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A Matter Of Priorities: Effects Of Increased Opportunities For Extracurricular And Non Traditional Learning Experiences On Student Time Management And Attitudes

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2005 Annual Conference


Portland, Oregon

Publication Date

June 12, 2005

Start Date

June 12, 2005

End Date

June 15, 2005



Conference Session

Engineering Education Research and Assessment III

Page Count


Page Numbers

10.51.1 - 10.51.9



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Paper Authors

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Daniel Bailey

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Andrew Ricke

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David Spurlock

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Susan Murray

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NOTE: The first page of text has been automatically extracted and included below in lieu of an abstract

A Matter of Priorities: Effects of Increased Opportunities for Extracurricular and Non-traditional Learning Experiences on Student Time Management and Attitudes David G. Spurlock, Ph.D., Daniel J. Bailey, Susan Murray, Ph.D., and Andrew S. Ricke Engineering Management and Systems Engineering Department University of Missouri-Rolla


Many schools are emphasizing non-traditional and extracurricular learning experiences for undergraduate engineering students. These include activities such as incorporating service- learning projects into the classroom, involving students in design competitions (e.g., solar car, formula car races), and promoting involvement in traditional campus organizations. Often this emphasis is in response to changes in ABET requirements, desires of future employers, and needs to improve student retention. What are the effects of emphasizing these sorts of activities on student attitudes and time management decisions? We examine the influences on students’ priorities for allocating their time and their perceptions of the relative importance of available activities, especially traditional coursework. We present data relating key personality and motivational factors to patterns of student social involvement, organizational commitment, academic performance, and work habits and attitudes. Implications for educators and potential cost-benefit trade-offs for particular student subpopulations are also presented.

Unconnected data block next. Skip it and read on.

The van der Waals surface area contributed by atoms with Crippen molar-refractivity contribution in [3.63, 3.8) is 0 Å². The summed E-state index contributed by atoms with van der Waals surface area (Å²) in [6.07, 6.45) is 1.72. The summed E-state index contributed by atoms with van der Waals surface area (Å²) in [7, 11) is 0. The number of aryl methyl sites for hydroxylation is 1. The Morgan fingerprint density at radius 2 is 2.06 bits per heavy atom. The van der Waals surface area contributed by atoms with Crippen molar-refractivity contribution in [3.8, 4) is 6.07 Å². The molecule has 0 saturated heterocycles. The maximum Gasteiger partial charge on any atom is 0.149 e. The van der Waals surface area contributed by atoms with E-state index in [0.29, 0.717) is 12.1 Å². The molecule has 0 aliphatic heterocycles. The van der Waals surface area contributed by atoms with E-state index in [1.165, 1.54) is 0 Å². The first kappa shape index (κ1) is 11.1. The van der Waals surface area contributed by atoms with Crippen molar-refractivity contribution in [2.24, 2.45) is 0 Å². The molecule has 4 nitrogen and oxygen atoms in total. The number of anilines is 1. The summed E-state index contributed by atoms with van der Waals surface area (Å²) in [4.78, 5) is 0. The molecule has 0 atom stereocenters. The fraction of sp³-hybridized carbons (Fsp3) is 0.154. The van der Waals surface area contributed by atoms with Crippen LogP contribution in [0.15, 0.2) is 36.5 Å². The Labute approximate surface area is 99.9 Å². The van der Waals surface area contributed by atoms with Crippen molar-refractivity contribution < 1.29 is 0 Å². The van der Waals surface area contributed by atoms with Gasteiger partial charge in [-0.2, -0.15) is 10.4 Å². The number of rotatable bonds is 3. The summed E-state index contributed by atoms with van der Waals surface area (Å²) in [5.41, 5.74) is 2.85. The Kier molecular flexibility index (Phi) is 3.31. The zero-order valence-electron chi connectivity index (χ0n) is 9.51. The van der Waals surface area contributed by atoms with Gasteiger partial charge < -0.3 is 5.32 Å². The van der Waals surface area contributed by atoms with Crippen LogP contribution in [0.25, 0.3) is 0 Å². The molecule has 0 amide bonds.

Today’s engineering undergraduates, like their predecessors, are confronted with the relatively heavy demands on their time necessary to master the academic fundamentals of their disciplines. In addition, it seems that they are exposed to an ever-growing array of opportunities and expectations to engage in university-sponsored extracurricular activities. These activities are promoted as avenues to foster the development and demonstration of social, communication, and leadership skills. University administrators count among their major missions the recruitment and retention of students and may see promotion of student activities and organizations as an effective path to meeting enrollment goals. Conversely, grade inflation, initiatives to reduce credit hours required for degrees, disparities between faculty and student expectations for time spent on course work, and technological advances that reduce the need for actual class attendance all contribute to a perception among at least some students and faculty that traditional coursework may be waning in perceived importance.

Casual observations and anecdotes about how students divide their time between traditional course work and other worthwhile activities motivated us to examine more systematically what our students are doing with their time and what the costs and benefits of emphasizing extracurricular activities might be. In this paper we outline some of the issues of student time

Proceedings of the 2005 American Society for Engineering Education Annual Conference & Exposition Copyright © 2005, American Society for Engineering Education

Bailey, D., & Ricke, A., & Spurlock, D., & Murray, S. (2005, June), A Matter Of Priorities: Effects Of Increased Opportunities For Extracurricular And Non Traditional Learning Experiences On Student Time Management And Attitudes Paper presented at 2005 Annual Conference, Portland, Oregon. 10.18260/1-2--14436

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